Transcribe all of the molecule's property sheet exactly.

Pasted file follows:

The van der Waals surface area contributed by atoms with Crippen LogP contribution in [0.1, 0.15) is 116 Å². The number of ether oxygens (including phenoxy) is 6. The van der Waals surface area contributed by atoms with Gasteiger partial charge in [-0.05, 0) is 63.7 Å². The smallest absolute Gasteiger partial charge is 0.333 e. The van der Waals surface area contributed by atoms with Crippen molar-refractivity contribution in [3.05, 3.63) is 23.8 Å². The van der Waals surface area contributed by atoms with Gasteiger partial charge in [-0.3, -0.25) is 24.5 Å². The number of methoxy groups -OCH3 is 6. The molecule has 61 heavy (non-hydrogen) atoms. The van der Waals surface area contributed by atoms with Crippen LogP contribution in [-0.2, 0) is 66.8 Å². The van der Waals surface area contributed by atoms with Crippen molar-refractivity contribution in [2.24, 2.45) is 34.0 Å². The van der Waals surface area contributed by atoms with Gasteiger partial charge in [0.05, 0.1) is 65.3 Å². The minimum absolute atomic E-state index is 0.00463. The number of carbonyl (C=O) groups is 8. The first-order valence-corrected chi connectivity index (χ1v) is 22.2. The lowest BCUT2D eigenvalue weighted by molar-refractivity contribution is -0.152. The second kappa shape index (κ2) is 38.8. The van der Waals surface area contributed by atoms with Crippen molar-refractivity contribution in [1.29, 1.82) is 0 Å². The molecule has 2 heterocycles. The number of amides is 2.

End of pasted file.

The van der Waals surface area contributed by atoms with Crippen LogP contribution in [0.1, 0.15) is 116 Å². The number of ether oxygens (including phenoxy) is 6. The van der Waals surface area contributed by atoms with Gasteiger partial charge in [-0.05, 0) is 63.7 Å². The smallest absolute Gasteiger partial charge is 0.333 e. The van der Waals surface area contributed by atoms with Crippen molar-refractivity contribution in [3.05, 3.63) is 23.8 Å². The van der Waals surface area contributed by atoms with Gasteiger partial charge in [-0.3, -0.25) is 24.5 Å². The number of methoxy groups -OCH3 is 6. The molecule has 61 heavy (non-hydrogen) atoms. The van der Waals surface area contributed by atoms with Crippen LogP contribution in [-0.2, 0) is 66.8 Å². The van der Waals surface area contributed by atoms with Crippen molar-refractivity contribution in [2.24, 2.45) is 34.0 Å². The van der Waals surface area contributed by atoms with Gasteiger partial charge in [0.05, 0.1) is 65.3 Å². The minimum absolute atomic E-state index is 0.00463. The number of carbonyl (C=O) groups is 8. The first-order valence-corrected chi connectivity index (χ1v) is 22.2. The lowest BCUT2D eigenvalue weighted by molar-refractivity contribution is -0.152. The second kappa shape index (κ2) is 38.8. The van der Waals surface area contributed by atoms with Crippen molar-refractivity contribution in [1.29, 1.82) is 0 Å². The molecule has 2 heterocycles. The number of amides is 2.